Kyle Seager is a one-time All-Star and Gold Glove winner who has hit at least 20 home runs in each of his six full major league seasons. Yet there’s still a hope that the Mariners’ 30-year-old third baseman can put together a season that isn’t just good or very good, but great.
That may come this year, and if so, adjustments he’s made at the plate could be the reason why.
“Kyle is always tweaking with his mechanics and one of the things that I did notice different is that he was able to (get) on top of balls, hitting them the other way,” Mariners manager Scott Servais told 710 ESPN Seattle’s Danny, Dave and Moore about Seager this spring training.
Servais hopes that a new focus on using more of the field while in the batter’s box will help Seager shake off a somewhat down year in 2017 when he finished with a .249 batting average and 2.5 WAR, both career-lows for a full MLB season by Seager.
“I think last year wasn’t a typical Kyle Seager year,” Servais said. “You look at the overall numbers and I think they’re pretty good, they’re very respectable. He’s a heck of a player, I love putting his name in the lineup every day, but I think he’s looking for a little bit more. He certainly knows there’s more in the tank there and he can do more.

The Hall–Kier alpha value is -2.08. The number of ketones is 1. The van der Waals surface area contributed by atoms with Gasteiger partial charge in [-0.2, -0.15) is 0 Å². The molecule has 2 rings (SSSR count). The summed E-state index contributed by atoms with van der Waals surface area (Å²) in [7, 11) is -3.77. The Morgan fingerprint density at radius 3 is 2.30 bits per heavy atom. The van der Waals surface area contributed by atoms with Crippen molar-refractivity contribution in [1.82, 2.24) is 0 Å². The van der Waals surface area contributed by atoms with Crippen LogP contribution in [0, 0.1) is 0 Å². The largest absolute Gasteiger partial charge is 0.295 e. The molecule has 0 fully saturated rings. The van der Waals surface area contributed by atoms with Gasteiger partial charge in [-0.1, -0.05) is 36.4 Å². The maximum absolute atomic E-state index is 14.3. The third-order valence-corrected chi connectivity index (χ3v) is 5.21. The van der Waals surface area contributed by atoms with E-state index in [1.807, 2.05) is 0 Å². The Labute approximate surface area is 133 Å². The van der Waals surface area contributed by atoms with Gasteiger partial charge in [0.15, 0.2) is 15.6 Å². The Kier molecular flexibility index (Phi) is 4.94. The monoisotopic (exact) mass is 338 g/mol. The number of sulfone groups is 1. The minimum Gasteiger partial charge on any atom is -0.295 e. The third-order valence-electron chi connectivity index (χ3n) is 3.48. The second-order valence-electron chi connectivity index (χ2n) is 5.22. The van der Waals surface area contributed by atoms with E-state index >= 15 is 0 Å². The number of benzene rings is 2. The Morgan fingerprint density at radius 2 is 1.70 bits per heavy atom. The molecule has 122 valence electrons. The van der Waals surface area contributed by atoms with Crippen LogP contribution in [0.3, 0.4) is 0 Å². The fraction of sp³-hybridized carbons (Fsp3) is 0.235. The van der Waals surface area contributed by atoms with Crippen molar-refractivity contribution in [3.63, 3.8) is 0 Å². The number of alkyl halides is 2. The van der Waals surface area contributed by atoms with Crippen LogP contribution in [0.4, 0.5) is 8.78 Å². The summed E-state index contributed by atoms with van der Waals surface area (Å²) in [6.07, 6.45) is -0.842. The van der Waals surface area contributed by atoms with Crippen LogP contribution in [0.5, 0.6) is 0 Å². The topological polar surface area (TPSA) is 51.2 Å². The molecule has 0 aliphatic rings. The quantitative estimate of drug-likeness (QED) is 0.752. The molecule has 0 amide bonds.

“He just never really got on that hot streak last year. We’ve always seen him have those two- or three-week streaks where he carries the team. Didn’t see it so much last year, but he’s been in a great place all spring. Really excited about the year he’s gonna have.”
Through Wednesday, Seager has a .300/.349/.450 slash line in 14 Cactus League games with a home run, three doubles, four RBIs and two walks.
Teams have used defensive shifts against the pull-heavy Seager in recent years, but he’s shown more promise hitting to the opposite field this spring (see video above), which could eventually force teams to stop shifting on him. That isn’t for certain what motivated Seager’s adjustments, however.
“(He’s hitting) hard ground balls, line drives into left-center field – we’ve all seen Kyle hit so many balls off the bat that get caught right at the wall. You know, those long, high fly balls into left-center field at Safeco,” Servais said. “… I think as far as his approach and what he’s trying to do, I don’t think it’s necessarily geared to beating the shift. (But) I think that’s going to be the end result of it because he’s using the whole field more to hit, which makes him a more dangerous hitter and certainly a guy (that has an) opportunity to drive in over 100 runs this year.”
Hear the full interview with Servais in the Danny, Dave and Moore podcast.